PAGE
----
SNUG Silicon Valley 2019 – IP Track

March 21, 2019
8 a.m. to 6:30 p.m.
Santa Clara Convention Center

Synopsys customers are invited to register for the IP track at SNUG Silicon Valley. The IP track, consisting of five technical tutorials, is focused on how you can easily integrate silicon-proven IP into your SoCs with less risk across a wide range of applications. Also, don’t miss other IP related sessions.



IP Track

 Building Secure Media Processors for Connected Homes using OTP NVM 

Jingliang Li, Synaptics | March 21, 10:45 a.m. – 11:30 a.m.

The connected home market requires high-performance, power-efficient processors to enable rich multimedia, seamless connectivity, and customized experiences on entertainment devices. A robust security engine is integral to such a system to ensure secure boot, video watermarking, and digital rights management (DRM) of premium content for TVs, set-top boxes, streaming, and gaming applications. Delivering immersive entertainment regardless of source requires secure storage of encryption keys, configuration, and version control information. In this presentation, Synaptics will describe their use of DesignWare OTP NVM to develop single-chip media processors with secure DRM for the connected home entertainment market.

Enabling 400G Hyperscale Data Centers with 56G Ethernet PHY IP

Rita Horner, Synopsys | March 21, 11:30 a.m. – 12:15 p.m.

The growth of data traffic for achieving performance-intensive tasks is driving the need for new data center architectures, Ethernet PHY IP and interconnects. Hyperscale data centers are shifting to faster, flatter, and more scalable network architectures. High-speed Ethernet solutions are transitioning to the PAM-4 modulation scheme, allowing high bandwidth and long reaches. 400G Ethernet interconnects are based on length requirements, density, form factor, and power consumption. This presentation details the new modulation schemes and Ethernet PHY IP architecture that can help you meet your design requirements for 400G+ hyperscale data center SoCs.

Using IP for LPDDR5/4/4X Connectivity and Memory Performance Optimization

Graham Allan, Synopsys | March 21, 1:45 p.m. – 2:30 p.m.

The JEDEC LPDDR5/4/4X memory standards primarily target mobile applications, providing high bandwidth memory access and numerous low-power states for power savings during idle time. Unlike DDR5/4/3, each independent channel is 16 bits wide and applications such as digital home/office, laptops, SSDs, AI, etc. typically connect to these memories in unintended ways, such as operating two 16-bit channels in lock-step. This presentation explains the different ways designers can connect to LPDDR5/4/4X SDRAMs and outlines the characteristics of each configuration including signal integrity trade-offs.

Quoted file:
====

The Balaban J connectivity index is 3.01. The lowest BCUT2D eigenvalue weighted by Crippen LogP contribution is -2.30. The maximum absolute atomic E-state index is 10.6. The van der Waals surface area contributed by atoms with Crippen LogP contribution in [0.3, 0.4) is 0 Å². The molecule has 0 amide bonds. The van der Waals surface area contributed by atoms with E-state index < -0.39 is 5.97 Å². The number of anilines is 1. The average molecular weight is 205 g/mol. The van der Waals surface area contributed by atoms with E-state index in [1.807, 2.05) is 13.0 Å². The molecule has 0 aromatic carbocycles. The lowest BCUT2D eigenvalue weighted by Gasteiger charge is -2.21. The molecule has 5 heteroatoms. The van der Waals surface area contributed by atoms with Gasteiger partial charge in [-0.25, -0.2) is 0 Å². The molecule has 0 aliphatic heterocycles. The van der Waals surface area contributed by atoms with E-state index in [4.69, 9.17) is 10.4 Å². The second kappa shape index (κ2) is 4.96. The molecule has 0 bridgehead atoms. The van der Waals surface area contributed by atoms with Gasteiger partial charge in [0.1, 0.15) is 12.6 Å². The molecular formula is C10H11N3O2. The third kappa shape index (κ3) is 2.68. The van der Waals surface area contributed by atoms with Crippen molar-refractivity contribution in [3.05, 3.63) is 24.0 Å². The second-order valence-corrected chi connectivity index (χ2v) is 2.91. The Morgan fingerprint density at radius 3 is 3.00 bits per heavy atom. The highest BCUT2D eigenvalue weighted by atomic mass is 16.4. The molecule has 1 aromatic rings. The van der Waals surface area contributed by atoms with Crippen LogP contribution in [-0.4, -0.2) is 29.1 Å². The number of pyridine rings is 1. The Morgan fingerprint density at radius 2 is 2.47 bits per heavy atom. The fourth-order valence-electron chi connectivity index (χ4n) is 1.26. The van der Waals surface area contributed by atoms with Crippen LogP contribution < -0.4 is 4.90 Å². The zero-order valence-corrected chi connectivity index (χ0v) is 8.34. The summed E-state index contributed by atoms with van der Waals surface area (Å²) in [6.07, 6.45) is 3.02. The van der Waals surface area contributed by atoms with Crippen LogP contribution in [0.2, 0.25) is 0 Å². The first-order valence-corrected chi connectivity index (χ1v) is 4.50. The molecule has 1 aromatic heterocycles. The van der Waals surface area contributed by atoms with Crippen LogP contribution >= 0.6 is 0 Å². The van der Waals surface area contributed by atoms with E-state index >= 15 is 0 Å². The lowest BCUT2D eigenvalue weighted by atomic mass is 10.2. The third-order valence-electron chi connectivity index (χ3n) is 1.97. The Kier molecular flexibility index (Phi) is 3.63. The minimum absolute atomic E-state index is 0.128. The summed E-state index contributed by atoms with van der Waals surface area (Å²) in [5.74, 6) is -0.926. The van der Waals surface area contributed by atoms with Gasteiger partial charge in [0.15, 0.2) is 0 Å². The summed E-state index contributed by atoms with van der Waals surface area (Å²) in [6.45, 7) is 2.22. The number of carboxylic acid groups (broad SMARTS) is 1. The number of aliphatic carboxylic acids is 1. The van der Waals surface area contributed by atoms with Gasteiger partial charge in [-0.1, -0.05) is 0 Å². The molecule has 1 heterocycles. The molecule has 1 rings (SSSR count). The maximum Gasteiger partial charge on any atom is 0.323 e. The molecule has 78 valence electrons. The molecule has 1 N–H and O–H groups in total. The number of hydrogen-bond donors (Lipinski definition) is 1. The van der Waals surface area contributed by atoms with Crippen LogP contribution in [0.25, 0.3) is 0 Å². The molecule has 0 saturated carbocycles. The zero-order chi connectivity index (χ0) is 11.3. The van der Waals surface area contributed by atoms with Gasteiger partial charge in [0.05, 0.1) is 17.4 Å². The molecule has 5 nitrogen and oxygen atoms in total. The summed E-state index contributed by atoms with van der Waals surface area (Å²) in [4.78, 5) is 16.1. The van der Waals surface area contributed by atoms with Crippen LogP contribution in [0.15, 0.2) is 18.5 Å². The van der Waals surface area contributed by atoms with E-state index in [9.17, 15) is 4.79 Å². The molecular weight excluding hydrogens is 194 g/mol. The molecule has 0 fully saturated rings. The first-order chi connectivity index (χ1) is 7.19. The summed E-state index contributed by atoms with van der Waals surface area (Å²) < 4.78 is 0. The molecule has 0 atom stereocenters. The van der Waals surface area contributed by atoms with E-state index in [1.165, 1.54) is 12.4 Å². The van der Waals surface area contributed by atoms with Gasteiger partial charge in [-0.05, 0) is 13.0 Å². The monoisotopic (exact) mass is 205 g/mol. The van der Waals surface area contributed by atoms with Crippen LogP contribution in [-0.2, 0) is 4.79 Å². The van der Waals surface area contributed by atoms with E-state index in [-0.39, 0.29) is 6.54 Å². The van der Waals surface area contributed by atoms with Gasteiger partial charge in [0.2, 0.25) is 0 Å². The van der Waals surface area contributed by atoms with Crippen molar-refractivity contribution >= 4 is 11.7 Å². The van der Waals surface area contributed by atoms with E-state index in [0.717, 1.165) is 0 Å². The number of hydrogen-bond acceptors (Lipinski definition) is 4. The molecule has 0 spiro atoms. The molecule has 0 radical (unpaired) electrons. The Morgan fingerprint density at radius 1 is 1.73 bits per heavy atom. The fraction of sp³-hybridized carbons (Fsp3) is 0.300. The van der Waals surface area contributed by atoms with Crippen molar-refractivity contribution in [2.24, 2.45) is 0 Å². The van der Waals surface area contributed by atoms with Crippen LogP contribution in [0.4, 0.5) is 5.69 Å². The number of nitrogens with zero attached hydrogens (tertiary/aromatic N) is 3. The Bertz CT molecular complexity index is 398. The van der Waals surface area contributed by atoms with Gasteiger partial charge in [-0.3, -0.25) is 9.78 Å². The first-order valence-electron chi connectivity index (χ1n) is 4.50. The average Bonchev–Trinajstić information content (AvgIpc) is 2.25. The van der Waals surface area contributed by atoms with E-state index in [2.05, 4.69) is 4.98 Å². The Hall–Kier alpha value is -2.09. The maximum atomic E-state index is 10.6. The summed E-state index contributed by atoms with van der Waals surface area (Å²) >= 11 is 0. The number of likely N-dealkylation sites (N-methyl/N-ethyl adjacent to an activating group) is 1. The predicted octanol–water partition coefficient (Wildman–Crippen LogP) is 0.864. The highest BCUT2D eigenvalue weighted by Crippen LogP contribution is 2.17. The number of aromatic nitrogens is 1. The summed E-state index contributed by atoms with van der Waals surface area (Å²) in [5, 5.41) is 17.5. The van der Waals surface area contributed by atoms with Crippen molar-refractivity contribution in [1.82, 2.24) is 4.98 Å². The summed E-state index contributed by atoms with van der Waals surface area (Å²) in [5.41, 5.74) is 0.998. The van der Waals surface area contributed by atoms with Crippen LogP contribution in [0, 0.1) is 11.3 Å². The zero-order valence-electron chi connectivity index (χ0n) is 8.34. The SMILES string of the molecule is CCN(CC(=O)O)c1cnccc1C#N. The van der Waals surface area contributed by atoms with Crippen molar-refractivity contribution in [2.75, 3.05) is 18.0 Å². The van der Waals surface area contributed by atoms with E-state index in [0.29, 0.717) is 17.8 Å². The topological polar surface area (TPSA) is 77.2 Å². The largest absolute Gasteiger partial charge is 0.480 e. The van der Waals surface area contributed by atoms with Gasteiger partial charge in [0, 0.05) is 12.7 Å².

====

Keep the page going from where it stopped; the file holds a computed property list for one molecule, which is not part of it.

Implementing Monocular Visual SLAM for Augmented Reality in Low-Power Embedded Vision Systems

Gordon Cooper, Synopsys | March 21, 2:30 p.m. – 3:15 p.m.

Simultaneous localization and mapping (SLAM) is a deep learning technique that gathers visual data from the physical world to create 3D maps of the environment. Monocular visual SLAM relies on a single camera, like the one in mobile phones. SLAM executes computationally intensive tasks, such as feature extraction to identify landmarks, feature matching to determine the changing position of the camera, and loop detection and closure to estimate camera motion. Implementing these tasks on low-power devices like mobile phones requires computationally efficient and memory optimized solutions to reduce power consumption while keeping performance and latency at target levels. This presentation will explain the challenges augmented reality (AR) designers face when implementing SLAM in AR applications, offer solutions to reduce system power consumption, and provide a case study that describes how to combine deep learning and evolving SLAM techniques in low-power systems.

Accelerate Your Move to 32GT/s PCI Express 5.0 Designs

Gary Ruggles, Synopsys I March 21, 3:30 p.m. – 4:15 p.m. 

The PCI Express® 5.0 specification offers a fast interconnect technology for high-end computing and emerging artificial intelligence applications. However, moving to PCIe® 5.0 design requires designers to consider and overcome several key challenges including managing datapath width, timing closure, signal integrity, and complex packaging issues. In addition, a close collaboration between system designers, SoC designers, and layout designers becomes important. Attend this presentation to find out how to accelerate your move to 32GT/s PCIe® 5.0 designs using proven IP while managing your evolving design requirements.